Erin Shinneman ’11, a first-year associate in the commercial litigation group at Chadbourne & Parke, placed second in the 18th annual Judge John R. Brown Scholarship Foundation’s Brown Award for Excellence in Legal Writing Competition. The Foundation received nearly 100 applications from law schools in every state for this writing competition.
The prize was awarded to Shinneman for her note, “Owning Global Knowledge: the Rise of Open Innovation and the Future of Patent Law,” which was published in the Brooklyn Journal of International Law in the fall of 2010. Her note explores the ways in which research and development practices are becoming more open, collaborative, and interdisciplinary. Instead of closed systems of innovation, global businesses now actively manage their intellectual property, and in particular their patents, in a way that uses both internal and external ideas. This allows capitalization of technologies wherever most expedient, thus increasing the competitiveness of all market players.
Shinneman argues that in order to promote successful development of this trend, the underlying goals of international patent law must be reevaluated in the direction of harmonization. Rather than focusing on the ardent protection of ideas, intellectual property rights should serve to further knowledge production, ease the sharing of ideas, and promote and police an ever growing international intellectual property market.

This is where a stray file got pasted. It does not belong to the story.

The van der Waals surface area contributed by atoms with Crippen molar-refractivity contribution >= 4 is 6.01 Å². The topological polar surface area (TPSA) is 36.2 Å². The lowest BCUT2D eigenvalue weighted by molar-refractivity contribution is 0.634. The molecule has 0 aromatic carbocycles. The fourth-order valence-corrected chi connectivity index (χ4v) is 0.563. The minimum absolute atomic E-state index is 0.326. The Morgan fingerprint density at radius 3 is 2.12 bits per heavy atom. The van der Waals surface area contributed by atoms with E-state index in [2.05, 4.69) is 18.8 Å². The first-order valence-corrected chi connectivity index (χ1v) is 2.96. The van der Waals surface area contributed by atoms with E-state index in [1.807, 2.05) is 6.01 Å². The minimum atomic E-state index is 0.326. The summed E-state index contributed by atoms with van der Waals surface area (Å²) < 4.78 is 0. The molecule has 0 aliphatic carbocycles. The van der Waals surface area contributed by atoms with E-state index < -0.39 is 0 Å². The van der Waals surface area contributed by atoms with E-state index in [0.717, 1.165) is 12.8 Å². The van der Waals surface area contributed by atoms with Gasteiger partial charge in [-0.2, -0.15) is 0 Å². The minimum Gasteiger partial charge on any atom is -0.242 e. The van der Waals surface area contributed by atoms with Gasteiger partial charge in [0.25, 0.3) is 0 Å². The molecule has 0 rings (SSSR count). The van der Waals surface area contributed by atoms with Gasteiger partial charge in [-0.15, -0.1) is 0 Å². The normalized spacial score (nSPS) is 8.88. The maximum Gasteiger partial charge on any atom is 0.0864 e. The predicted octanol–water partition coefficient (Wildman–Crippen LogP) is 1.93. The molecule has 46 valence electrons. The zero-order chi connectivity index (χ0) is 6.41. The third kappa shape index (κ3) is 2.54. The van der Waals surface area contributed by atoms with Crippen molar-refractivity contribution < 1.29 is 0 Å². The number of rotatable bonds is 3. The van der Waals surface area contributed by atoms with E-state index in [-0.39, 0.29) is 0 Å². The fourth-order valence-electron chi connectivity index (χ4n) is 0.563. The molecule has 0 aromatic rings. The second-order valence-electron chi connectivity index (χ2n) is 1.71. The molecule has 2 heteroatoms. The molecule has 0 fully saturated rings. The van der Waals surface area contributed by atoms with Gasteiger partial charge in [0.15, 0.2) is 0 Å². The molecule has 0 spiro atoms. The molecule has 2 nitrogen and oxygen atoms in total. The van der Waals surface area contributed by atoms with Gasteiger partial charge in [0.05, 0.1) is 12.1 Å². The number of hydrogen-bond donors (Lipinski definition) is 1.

During Law School, Shinneman was a Dennis J. Block Center for the Study of International Business Law Fellow and the Editor in Chief of the Journal of International Law. Professor Claire Kelly ’93, the Journal’s faculty advisor, sponsored Erin’s note for the Competition. “Erin is a brilliant student, a wonderful writer, and is really capable of sophisticated analysis, and I am not at all surprised that she won this honor,” said Kelly. “Her note is a worthwhile contribution to the legal field that I believe is deserving of this award.”
The Judge John R. Brown Scholarship was formed in honor of Judge John R. Brown, the former Chief Judge of the United States Court of Appeals for the Fifth Circuit, who was well-known for his colorful writing. His widow wanted to create a legacy in honor of his work, and created the Brown Award for the best legal writing by a law student in the country.